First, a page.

Tuesday, February 7, 2012
Game Review - The Island: Castaway
Game Review - The Island: Castaway and The Island: Castaway 2
These games are linear stories with sidequests in which you further the plot or side stories by doing tasks for others. There is really no way to screw it up, so the whole premise of the game is to immerse you in the story by engaging you with tasks to advance the plot. In this way, you feel like you are part of the action when, in fact, you are just picking fruit or growing vegetables, or the like. Not too much different from a first person shooter with cutscenes and plot points, just a different set of repetitive actions.
They are similar to Wandering Willows, but less tedious to navigate because the action is zoomed out much more, you move quickly, and you can click on quest-giving characters to automatically path-find your way there. It is also similar to games like Virtual Villagers, but with a lot less micromanagement since you only control one protagonist and you don't have to worry about anyone dying of old age.
In the first game, The Island: Castaway, you come to the island after some sort of calamity has befallen it, and you are introduced to mystical happenings and superstitious natives. As you progress through the story, you begin to piece together the backstory, but it is not until the second game, The Island: Castaway 2, that we go back in time to play through the backstory and the full as well as the motivations of some of the villagers, is revealed.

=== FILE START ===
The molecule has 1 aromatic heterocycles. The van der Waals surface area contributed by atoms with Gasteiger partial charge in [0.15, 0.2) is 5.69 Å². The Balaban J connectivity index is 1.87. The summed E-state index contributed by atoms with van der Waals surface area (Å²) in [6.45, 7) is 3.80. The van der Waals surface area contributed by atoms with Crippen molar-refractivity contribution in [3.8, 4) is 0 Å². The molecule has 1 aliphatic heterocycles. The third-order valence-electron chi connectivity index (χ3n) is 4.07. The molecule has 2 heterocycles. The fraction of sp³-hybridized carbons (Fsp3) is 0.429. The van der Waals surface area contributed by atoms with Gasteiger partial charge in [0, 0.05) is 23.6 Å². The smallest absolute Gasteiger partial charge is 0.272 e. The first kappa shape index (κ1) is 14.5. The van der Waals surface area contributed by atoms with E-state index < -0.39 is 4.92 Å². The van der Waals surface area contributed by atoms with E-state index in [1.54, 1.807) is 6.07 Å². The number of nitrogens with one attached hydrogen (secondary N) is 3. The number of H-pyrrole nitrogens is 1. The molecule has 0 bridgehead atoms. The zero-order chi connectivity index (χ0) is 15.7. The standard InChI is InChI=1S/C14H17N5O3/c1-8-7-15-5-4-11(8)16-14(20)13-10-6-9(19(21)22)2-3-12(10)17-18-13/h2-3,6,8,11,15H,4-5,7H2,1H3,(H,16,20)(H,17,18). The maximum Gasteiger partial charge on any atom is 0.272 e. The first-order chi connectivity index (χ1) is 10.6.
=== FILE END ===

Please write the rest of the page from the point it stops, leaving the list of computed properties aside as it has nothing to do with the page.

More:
If you like the gameplay and the storytelling, both games set up a third story, yet to be published.
+ The story is intriguing and interesting to uncover.
+ The pace of the game is very fast. Although some tasks require more work than others, there are things you can get to do tasks faster, and the overall pace through which you move through the plot points keeps the game engaging.
+ The characters you encounter are quite interesting, each with a distinct personality.
- The gameplay is a bit too easy. If you are looking for a more relaxed game where you can focus on plot-advancing actions or miscellaneous challenges (such as collecting all the seashells and bugs in The Island: Castaway 2), then this is not really a drawback.
- Some things are clearly implausible. For example, at one point the survivors run out of drinking water -- But there are hundreds of fruit and coconuts that can be harvested from the island. And no one actually goes to get the water later. It is also frustrating that sometimes you are railroaded into a specific action because there are no alternate solutions.